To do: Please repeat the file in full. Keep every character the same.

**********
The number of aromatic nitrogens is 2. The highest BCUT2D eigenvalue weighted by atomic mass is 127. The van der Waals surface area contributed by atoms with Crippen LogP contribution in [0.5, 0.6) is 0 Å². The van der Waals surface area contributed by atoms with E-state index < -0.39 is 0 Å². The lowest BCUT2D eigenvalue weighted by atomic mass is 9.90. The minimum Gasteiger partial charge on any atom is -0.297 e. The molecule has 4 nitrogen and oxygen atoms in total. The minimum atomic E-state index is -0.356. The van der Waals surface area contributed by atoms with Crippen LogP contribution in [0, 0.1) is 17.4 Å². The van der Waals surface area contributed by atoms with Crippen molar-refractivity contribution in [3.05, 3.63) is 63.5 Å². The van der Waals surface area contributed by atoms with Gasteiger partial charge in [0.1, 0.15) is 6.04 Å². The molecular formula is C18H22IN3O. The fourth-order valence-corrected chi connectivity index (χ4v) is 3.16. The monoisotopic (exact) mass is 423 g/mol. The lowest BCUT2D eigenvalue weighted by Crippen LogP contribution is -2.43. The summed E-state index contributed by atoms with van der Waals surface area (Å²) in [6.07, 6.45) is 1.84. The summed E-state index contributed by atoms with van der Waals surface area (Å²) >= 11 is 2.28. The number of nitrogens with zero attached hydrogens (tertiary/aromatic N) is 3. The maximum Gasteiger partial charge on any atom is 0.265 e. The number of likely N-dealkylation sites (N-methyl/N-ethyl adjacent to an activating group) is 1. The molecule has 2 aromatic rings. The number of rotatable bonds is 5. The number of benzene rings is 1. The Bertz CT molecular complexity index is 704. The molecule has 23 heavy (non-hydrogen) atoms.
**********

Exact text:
The number of aromatic nitrogens is 2. The highest BCUT2D eigenvalue weighted by atomic mass is 127. The van der Waals surface area contributed by atoms with Crippen LogP contribution in [0.5, 0.6) is 0 Å². The van der Waals surface area contributed by atoms with E-state index < -0.39 is 0 Å². The lowest BCUT2D eigenvalue weighted by atomic mass is 9.90. The minimum Gasteiger partial charge on any atom is -0.297 e. The molecule has 4 nitrogen and oxygen atoms in total. The minimum atomic E-state index is -0.356. The van der Waals surface area contributed by atoms with Crippen LogP contribution in [0, 0.1) is 17.4 Å². The van der Waals surface area contributed by atoms with Crippen molar-refractivity contribution in [3.05, 3.63) is 63.5 Å². The van der Waals surface area contributed by atoms with Gasteiger partial charge in [0.1, 0.15) is 6.04 Å². The molecular formula is C18H22IN3O. The fourth-order valence-corrected chi connectivity index (χ4v) is 3.16. The monoisotopic (exact) mass is 423 g/mol. The lowest BCUT2D eigenvalue weighted by Crippen LogP contribution is -2.43. The summed E-state index contributed by atoms with van der Waals surface area (Å²) in [6.07, 6.45) is 1.84. The summed E-state index contributed by atoms with van der Waals surface area (Å²) >= 11 is 2.28. The number of nitrogens with zero attached hydrogens (tertiary/aromatic N) is 3. The maximum Gasteiger partial charge on any atom is 0.265 e. The number of likely N-dealkylation sites (N-methyl/N-ethyl adjacent to an activating group) is 1. The molecule has 2 aromatic rings. The number of rotatable bonds is 5. The number of benzene rings is 1. The Bertz CT molecular complexity index is 704. The molecule has 23 heavy (non-hydrogen) atoms.